Archive for the ‘Israel’ Category

Human Smoke

August 24, 2014

poster_victory-through-air-power

Lately I have been reading Human Smoke, Nicholson Baker’s pacifist history of the beginning of World War II. Although I don’t find Baker’s main argument – that Britain might have provoked Germany into war – convincing, I find the book interesting nonetheless. Among other things it’s always good to be reminded that Roosevelt and Churchill were not the saints that are often portrayed in popular culture.

One thing that Baker makes clear is that going back to the First World War, and possibly even earlier, military planners regarded the aerial bombardment of civilian populations to be a legitimate tool of warfare. Indeed, some of them seemed to eagerly look forward to this prospect. (Churchill once expressed disappointment that World War I ended before Britain could try out its new bombers.) The idea was that bombings will break a people’s will to fight. Yet if there is one thing that we should have learned from the twentieth century, it is that bombings do not break a people’s will to fight. Britain’s bombing of Germany did not break the Germans’ will to fight, nor did Germany’s bombing of Britain break the will of the British to fight. The US’s bombing of Japan did not break the will of the Japanese to fight. The US’s bombing of North Vietnam did not break the will of the Vietnamese to fight.

And so Israel’s bombing of Gaza has not broken the will of the Gazans to fight. We seem to learn nothing from history.

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The Slaughter in Gaza

July 25, 2014

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I know a woman who used to live in Gaza. Today, she told me that three children she knew when she was living there have been killed by Israeli bombs. As the slaughter in Gaza continues, it’s effects are beginning to be felt even here in the US.

Barack Obama has displayed his usual moral cowardice, giving pious speeches about Israel’s “right to defend itself”, as if the people of Gaza have no right to defend themselves. Obama talked about this at an Iftar dinner attended Muslim Americans. Obama deliberately insulted these people by inviting the Israeli ambassador to the US to this dinner.

There is growing opposition to Israel’s attack on the people of Gaza throughout the world including within Israel itself.

We must stand with the people of Gaza.

Gilad Atzmon Knocks Down Straw Men, CounterPunch is Impressed

March 12, 2013

gilad-atzmon

It had been a while since I’d seen anything by Gilad Atzmon in CounterPunch, so I thought maybe they had lost interest in him. Unfortunately, I was wrong about that. On March 8, they posted an article by him entitled Is Palestinian Solidarity an Occupied Zone? It begins:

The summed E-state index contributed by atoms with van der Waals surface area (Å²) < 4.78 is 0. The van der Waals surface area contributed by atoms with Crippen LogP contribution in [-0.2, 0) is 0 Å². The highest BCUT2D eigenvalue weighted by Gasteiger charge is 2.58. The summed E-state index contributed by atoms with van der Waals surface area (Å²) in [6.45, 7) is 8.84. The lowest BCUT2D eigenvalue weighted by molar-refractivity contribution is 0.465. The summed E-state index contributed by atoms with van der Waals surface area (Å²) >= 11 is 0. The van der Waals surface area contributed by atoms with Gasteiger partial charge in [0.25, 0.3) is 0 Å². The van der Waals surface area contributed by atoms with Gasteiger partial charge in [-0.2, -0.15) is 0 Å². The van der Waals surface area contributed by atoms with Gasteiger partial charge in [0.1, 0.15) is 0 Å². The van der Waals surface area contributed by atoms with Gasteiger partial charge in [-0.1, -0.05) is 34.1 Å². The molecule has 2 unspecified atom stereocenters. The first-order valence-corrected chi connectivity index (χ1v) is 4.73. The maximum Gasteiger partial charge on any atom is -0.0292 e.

Once involved with Palestinian Solidarity you have to accept that Jews are special and so is their suffering; Jews are like no other people, their Holocaust is like no other genocide and anti Semitism, is the most vile form of racism the world has ever known and so on and so forth.

Atzmon doesn’t name anyone who says this. I don’t know of anyone in the Palestinian solidarity movement who says such things. Atzmon continues:

    But when it comes to the Palestinians, the exact opposite is the case. For some reason we are expected to believe that the Palestinians are not special at all – they are just like everyone else. Palestinians have not been subject to a unique, racist, nationalist and expansionist Jewish nationalist movement, instead, we must all agree that, just like the Indians and the Africans, the Palestinian ordeal results from run-of-the-mill 19th century colonialism – just more of the same old boring Apartheid.

Again, Atzmon doesn’t identify who is saying these things. No doubt, this is because he can’t. I think I should point out that here in the U.S., simply using the word “apartheid” in connection with Israel can get one in a lot of hot water. Doing such a thing requires a certain amount of courage.

From this, Atzmon segues into an aesthetic criticism of the Palestinian Solidarity movement:

    Can you think of any other liberation or solidarity movement that prides itself in being boring, ordinary and dull?

I have met a number of people in the Palestinian solidarity movement, and they are among the least boring people I have ever met. One must admit here that Atzmon is not boring himself. Unfortunately, that is the only thing one can say for him.

    Palestinian Solidarity is an occupied zone and, like all such occupied zones must dedicate itself to the fight against ‘anti Semitism’.

Ah, now we see what’s really bugging Atzmon. It seems that his tender feelings have been hurt by all those people who have called him an anti-Semite. Of course, that does tend to happen when you say things that are anti-Semitic. Life can be funny sometimes.

Atzmon then delivers his knock-out punch:

    Dutifully united against racism, fully engaged with LGBT issues in Palestine and in the movement itself, but for one reason or another, the movement is almost indifferent towards the fate of millions of Palestinians living in refugee camps and their Right of Return to their homeland.

That’s right! All those people who have dedicated their lives to the Palestinian struggle – sometimes at great personal cost – have done so because they basically don’t give a shit about the Palestinians!

What a brilliant insight!

Why the hell do the editors of CounterPunch insult the intelligence of their readers by posting such gobbledegook? I am at a a complete loss to try to explain this.

As for Atzmon, I can’t see why he’s being so petulant. Things are actually looking up for him. At a special conference held by the Socialist Workers Party of Britain this past weekend, the leadership defeated motions put forward by the opposition, causing many of the latter to resign. This means that Atzmon’s good buddy, Martin Smith will soon be back on the SWP’s Central Committee, and they will soon be again sponsoring concerts featuring Atzmon playing the saxophone in front of empty seats. Good times!